Google+ took only 24 days to reach 20 million users but their decision to delete accounts without real names attached has caused anger. So why do social networks insist on your real name?
Many people choose to conceal or alter their identity online.
Visit many forums and you'll see the likes of "Jboy72" and "NYgirl" outnumbering those giving their real names. But it's something social networks really don't like.
Over the past few days, Google has enforced its policy for requiring a real name on its new social network Google+ by suspending accounts.
The affected users were not happy at all. Blogger GrrlScientist, who prefers her real-life identity to remain private, thinks the decision to delete her account was "gormless".
5:44 pm on Jul 28, 2011 (gmt 0)
I think it's done for financial reasons. As with FaceBook they need to provide metrics to advertisers before they will put cash on the table.
5:52 pm on Jul 28, 2011 (gmt 0)
So what do you do when multiple people have the same name (like John Smith)? Only one of them gets to have an account?
6:00 pm on Jul 28, 2011 (gmt 0)
lol LifeInAsia, sometimes the most simple things make us stop in our tracks and say hmmmmm, good point, that post is one.
6:10 pm on Jul 28, 2011 (gmt 0)
Say bye-bye to the service. People won't use it online if it's not relatively anonymous. And the only benefit to real names is to Google, not the user - and the users know this.
I once worked on a forum in a professional industry that crushed long established forums. One of the advantages we used was anonymous postings. Even when commenting on professional matters people didn't want their real information used. For example it allowed them to discuss pricing and product design in generic terms, without any of 'Oh, that's Bob from our competitor, handing out advice to Sally at another company'.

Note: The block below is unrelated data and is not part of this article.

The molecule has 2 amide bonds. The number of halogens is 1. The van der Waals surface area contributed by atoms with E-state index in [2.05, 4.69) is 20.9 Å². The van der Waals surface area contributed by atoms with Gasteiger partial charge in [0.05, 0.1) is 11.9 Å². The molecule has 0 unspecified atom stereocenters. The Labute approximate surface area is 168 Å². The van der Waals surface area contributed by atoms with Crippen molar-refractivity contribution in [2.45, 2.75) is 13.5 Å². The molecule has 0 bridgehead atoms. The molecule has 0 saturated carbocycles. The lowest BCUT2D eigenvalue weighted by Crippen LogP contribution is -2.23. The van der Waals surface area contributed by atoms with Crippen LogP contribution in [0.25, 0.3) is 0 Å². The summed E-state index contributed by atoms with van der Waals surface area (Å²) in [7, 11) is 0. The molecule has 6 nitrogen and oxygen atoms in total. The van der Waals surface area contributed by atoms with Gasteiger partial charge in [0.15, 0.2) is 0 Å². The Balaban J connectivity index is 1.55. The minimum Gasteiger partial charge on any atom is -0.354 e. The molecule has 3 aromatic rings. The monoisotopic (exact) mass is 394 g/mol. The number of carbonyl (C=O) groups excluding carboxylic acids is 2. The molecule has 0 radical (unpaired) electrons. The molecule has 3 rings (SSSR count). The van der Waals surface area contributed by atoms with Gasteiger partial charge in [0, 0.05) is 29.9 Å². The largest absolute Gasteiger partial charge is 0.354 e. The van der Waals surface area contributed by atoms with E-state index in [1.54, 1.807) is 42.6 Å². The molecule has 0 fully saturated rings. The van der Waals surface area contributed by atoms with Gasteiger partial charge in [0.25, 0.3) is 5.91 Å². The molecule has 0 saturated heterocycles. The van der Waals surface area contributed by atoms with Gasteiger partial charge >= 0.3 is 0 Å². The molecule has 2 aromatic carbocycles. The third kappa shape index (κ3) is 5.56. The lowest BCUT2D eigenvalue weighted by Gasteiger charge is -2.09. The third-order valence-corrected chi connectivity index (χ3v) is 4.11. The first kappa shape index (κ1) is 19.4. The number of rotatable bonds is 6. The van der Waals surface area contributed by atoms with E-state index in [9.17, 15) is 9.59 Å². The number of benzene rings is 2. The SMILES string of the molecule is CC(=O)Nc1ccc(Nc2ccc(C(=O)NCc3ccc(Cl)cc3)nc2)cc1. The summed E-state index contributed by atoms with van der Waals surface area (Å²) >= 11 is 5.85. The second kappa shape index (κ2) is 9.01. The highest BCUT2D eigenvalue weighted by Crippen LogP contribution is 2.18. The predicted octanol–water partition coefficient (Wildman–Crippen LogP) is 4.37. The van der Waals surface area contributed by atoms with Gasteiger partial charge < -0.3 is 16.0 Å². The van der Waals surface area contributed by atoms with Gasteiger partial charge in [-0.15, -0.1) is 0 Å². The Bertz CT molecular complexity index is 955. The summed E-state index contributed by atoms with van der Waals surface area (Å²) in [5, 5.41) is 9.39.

6:30 pm on Jul 28, 2011 (gmt 0)
Aside from two John Smiths, there's also the problem with celebs. William Shatner had his G+ account shut down on suspicion that someone was registering it as a "fake name". So it appears celebs may have to go through considerable hassle and scrutiny to get a G+ account (not to mention the hassle of exposure). Bad news.
10:05 pm on Jul 28, 2011 (gmt 0)
How do they know it's your real name? I am not prepared to believe they make like newspaper editors and telephone you in person to verify that your roommates know you by that name.
Maybe they don't want your real name at all. Maybe they just want users who don't realize they can make up any old name, so long as it's orthographically plausible, and say it's theirs.* There are advantages to restricting membership to people who are dim-witted, trusting, or law-abiding. Or all three.
* My real name, for example, is Zainab Yaqub. Go on. Prove that it isn't.
8:51 pm on Jul 29, 2011 (gmt 0)
I forecast a rush on video of old Monty Python episodes... they were full of great names, sometimes with dozens of middle names that took ten minutes to recite.
Yours truly, Dinsdale Hedgehog, aka Stoatgobbler John Raw Vegetable (whinnying) Arthur Norman Michael
9:00 pm on Jul 29, 2011 (gmt 0)
Some screen names are made to fit the allowed characters or easier to pronounce.
My Twitter ID fullscale4me could be a shortening of Fuller Scaleforme from Italy - but it's not. For the curious, its a declaration of preference in one of my niches.